Entrepreneurship & Small Business

Canada's Anti-Spam Legislation (CASL) - July 2014

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  • Aug 17th, 2014 10:12 pm
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Canada's Anti-Spam Legislation (CASL) - July 2014

Canada's Anti-Spam Legislation (CASL), was recently passed and comes into force July 2014. It's similar to the Do Not Call legislation, in that it has far reaching implications for "cold emailing" (among other things). This will effect businesses even with respect to individuals currently on their email lists.

If you're a small business or entrepreneur that uses email, texts, or social media messaging to communicate with clients or prospects, I strongly recommend you take a quick look at the federal government website at:

http://fightspam.gc.ca/eic/site/030.nsf/eng/home
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I can see this has garnered a lot of interest ( :) ), but it's just around the corner and penalties for non-compliance can be quite costly...

If you're engaged in a commercial enterprise and you haven't already looked at this, now is the time...
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May 26, 2011
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This new legislation is, in my opinion, a farce.

- I'm actually receiving MORE email that I don't want now, asking me to opt-in to email lists from companies I haven't dealt with in years and have all but forgotten about.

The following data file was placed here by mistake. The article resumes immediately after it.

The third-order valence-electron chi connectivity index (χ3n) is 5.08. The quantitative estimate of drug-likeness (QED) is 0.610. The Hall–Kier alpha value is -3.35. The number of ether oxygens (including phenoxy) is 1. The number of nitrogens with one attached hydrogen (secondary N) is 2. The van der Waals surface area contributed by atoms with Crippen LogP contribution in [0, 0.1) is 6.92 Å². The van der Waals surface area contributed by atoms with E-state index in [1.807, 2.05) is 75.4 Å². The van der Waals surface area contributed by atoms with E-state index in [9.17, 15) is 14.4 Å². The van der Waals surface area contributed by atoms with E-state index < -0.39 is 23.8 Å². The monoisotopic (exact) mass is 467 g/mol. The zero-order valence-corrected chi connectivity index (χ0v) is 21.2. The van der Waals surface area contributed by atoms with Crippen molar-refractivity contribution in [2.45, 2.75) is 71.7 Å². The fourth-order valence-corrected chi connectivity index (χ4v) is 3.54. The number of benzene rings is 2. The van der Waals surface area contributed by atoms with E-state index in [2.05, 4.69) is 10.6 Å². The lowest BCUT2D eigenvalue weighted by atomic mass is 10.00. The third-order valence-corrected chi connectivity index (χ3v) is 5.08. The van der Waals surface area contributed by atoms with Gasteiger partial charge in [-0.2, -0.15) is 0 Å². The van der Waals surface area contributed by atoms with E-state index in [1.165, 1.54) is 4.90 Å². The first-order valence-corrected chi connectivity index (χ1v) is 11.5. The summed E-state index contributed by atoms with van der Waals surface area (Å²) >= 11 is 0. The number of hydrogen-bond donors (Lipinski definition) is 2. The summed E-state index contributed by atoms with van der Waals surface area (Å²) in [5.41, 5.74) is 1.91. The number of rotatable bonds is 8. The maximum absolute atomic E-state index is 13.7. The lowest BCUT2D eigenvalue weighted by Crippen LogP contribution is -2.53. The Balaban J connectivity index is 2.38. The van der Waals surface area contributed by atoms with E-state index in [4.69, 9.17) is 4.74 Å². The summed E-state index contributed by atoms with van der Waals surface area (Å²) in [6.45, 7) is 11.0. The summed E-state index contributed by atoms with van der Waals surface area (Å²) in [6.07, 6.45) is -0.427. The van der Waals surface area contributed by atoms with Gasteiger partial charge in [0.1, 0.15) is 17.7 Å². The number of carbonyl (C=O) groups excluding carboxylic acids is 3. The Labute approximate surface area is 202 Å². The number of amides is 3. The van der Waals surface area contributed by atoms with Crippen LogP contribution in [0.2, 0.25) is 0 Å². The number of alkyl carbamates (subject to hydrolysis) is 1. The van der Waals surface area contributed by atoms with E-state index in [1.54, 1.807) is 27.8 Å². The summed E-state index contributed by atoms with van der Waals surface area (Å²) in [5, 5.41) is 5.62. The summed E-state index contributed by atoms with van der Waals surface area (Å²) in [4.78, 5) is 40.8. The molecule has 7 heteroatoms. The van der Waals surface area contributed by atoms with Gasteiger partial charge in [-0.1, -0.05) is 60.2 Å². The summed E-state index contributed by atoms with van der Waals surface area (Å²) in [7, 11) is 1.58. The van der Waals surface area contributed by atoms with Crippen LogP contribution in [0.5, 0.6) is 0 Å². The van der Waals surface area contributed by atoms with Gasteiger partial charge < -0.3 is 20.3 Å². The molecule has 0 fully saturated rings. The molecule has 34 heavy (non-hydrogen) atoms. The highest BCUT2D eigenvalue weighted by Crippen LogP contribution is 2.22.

- There are so many exceptions to the rule that most of the Canadian spam I was receiving before would be covered under at least one of them.

- The vast majority of spam I receive is not Canadian.

- The rules give no specific method on how to obtain express consent. We have no idea what the courts are going to accept (if any case makes it that far, which I doubt). I have server logs stating that someone clicked the "yes, I'm sure I want to subscribe to your email list" link in the confirmation email we send, but I could easily falsify that which makes me doubt it would stand up in court. I can't think of any low-cost method that's any better.
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PianoGuy wrote:
Jun 26th, 2014 9:38 am
This new legislation is, in my opinion, a farce.

- I'm actually receiving MORE email that I don't want now, asking me to opt-in to email lists from companies I haven't dealt with in years and have all but forgotten about.

- There are so many exceptions to the rule that most of the Canadian spam I was receiving before would be covered under at least one of them.